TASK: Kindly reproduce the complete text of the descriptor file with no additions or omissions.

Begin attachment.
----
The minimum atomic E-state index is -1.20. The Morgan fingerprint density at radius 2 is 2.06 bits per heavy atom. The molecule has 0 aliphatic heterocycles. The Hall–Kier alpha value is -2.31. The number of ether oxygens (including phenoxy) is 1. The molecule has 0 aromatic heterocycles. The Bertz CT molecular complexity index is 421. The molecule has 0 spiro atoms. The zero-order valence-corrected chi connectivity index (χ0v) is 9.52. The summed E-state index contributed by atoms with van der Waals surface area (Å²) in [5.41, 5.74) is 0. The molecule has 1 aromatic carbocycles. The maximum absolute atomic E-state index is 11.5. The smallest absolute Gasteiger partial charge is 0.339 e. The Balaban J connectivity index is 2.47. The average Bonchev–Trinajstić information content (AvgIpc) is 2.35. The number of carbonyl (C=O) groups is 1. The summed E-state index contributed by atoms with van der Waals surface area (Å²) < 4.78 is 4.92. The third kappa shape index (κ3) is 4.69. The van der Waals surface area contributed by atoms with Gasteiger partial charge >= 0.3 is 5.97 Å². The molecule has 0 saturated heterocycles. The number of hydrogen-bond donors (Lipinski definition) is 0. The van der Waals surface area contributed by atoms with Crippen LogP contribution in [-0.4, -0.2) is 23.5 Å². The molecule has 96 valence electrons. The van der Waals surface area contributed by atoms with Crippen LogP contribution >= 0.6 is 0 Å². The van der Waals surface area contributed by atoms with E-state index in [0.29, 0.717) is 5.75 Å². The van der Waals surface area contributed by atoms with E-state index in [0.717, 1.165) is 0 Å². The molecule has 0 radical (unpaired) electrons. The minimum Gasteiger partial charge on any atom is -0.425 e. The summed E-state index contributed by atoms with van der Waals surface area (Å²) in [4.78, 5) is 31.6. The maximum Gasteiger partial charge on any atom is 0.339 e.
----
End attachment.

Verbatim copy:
The minimum atomic E-state index is -1.20. The Morgan fingerprint density at radius 2 is 2.06 bits per heavy atom. The molecule has 0 aliphatic heterocycles. The Hall–Kier alpha value is -2.31. The number of ether oxygens (including phenoxy) is 1. The molecule has 0 aromatic heterocycles. The Bertz CT molecular complexity index is 421. The molecule has 0 spiro atoms. The zero-order valence-corrected chi connectivity index (χ0v) is 9.52. The summed E-state index contributed by atoms with van der Waals surface area (Å²) in [5.41, 5.74) is 0. The molecule has 1 aromatic carbocycles. The maximum absolute atomic E-state index is 11.5. The smallest absolute Gasteiger partial charge is 0.339 e. The Balaban J connectivity index is 2.47. The average Bonchev–Trinajstić information content (AvgIpc) is 2.35. The number of carbonyl (C=O) groups is 1. The summed E-state index contributed by atoms with van der Waals surface area (Å²) < 4.78 is 4.92. The third kappa shape index (κ3) is 4.69. The van der Waals surface area contributed by atoms with Gasteiger partial charge >= 0.3 is 5.97 Å². The molecule has 0 saturated heterocycles. The number of hydrogen-bond donors (Lipinski definition) is 0. The van der Waals surface area contributed by atoms with Crippen LogP contribution in [-0.4, -0.2) is 23.5 Å². The molecule has 96 valence electrons. The van der Waals surface area contributed by atoms with Crippen LogP contribution >= 0.6 is 0 Å². The van der Waals surface area contributed by atoms with E-state index in [0.29, 0.717) is 5.75 Å². The van der Waals surface area contributed by atoms with E-state index in [0.717, 1.165) is 0 Å². The molecule has 0 radical (unpaired) electrons. The minimum Gasteiger partial charge on any atom is -0.425 e. The summed E-state index contributed by atoms with van der Waals surface area (Å²) in [4.78, 5) is 31.6. The maximum Gasteiger partial charge on any atom is 0.339 e.